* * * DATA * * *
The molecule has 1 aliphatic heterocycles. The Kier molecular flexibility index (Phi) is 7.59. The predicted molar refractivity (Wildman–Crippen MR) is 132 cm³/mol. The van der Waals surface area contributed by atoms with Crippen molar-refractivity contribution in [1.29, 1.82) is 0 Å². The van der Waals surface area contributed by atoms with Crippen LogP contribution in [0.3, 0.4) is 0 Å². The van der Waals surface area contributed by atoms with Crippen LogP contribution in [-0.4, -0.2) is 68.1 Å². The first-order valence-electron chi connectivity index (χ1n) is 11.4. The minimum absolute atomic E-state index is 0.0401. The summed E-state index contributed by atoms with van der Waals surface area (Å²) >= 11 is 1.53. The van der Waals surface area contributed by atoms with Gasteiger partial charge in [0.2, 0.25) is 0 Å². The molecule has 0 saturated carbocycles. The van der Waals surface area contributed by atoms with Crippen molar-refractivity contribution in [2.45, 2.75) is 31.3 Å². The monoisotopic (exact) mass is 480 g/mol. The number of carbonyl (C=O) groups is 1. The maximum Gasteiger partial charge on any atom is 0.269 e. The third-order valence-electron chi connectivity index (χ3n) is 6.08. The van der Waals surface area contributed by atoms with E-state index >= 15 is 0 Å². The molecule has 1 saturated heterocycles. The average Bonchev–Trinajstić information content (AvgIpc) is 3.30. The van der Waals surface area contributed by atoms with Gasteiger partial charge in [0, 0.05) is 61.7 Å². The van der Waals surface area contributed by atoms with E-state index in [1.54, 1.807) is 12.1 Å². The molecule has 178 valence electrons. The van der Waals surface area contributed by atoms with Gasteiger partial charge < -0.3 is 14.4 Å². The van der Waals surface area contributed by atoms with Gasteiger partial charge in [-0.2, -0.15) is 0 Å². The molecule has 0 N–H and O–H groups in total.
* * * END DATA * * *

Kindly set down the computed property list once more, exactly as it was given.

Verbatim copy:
The molecule has 1 aliphatic heterocycles. The Kier molecular flexibility index (Phi) is 7.59. The predicted molar refractivity (Wildman–Crippen MR) is 132 cm³/mol. The van der Waals surface area contributed by atoms with Crippen molar-refractivity contribution in [1.29, 1.82) is 0 Å². The van der Waals surface area contributed by atoms with Crippen LogP contribution in [0.3, 0.4) is 0 Å². The van der Waals surface area contributed by atoms with Crippen LogP contribution in [-0.4, -0.2) is 68.1 Å². The first-order valence-electron chi connectivity index (χ1n) is 11.4. The minimum absolute atomic E-state index is 0.0401. The summed E-state index contributed by atoms with van der Waals surface area (Å²) >= 11 is 1.53. The van der Waals surface area contributed by atoms with Gasteiger partial charge in [0.2, 0.25) is 0 Å². The molecule has 0 saturated carbocycles. The van der Waals surface area contributed by atoms with Crippen molar-refractivity contribution in [2.45, 2.75) is 31.3 Å². The monoisotopic (exact) mass is 480 g/mol. The number of carbonyl (C=O) groups is 1. The maximum Gasteiger partial charge on any atom is 0.269 e. The third-order valence-electron chi connectivity index (χ3n) is 6.08. The van der Waals surface area contributed by atoms with E-state index >= 15 is 0 Å². The molecule has 1 saturated heterocycles. The average Bonchev–Trinajstić information content (AvgIpc) is 3.30. The van der Waals surface area contributed by atoms with Gasteiger partial charge in [0, 0.05) is 61.7 Å². The van der Waals surface area contributed by atoms with E-state index in [1.54, 1.807) is 12.1 Å². The molecule has 178 valence electrons. The van der Waals surface area contributed by atoms with Gasteiger partial charge < -0.3 is 14.4 Å². The van der Waals surface area contributed by atoms with Gasteiger partial charge in [-0.2, -0.15) is 0 Å². The molecule has 0 N–H and O–H groups in total.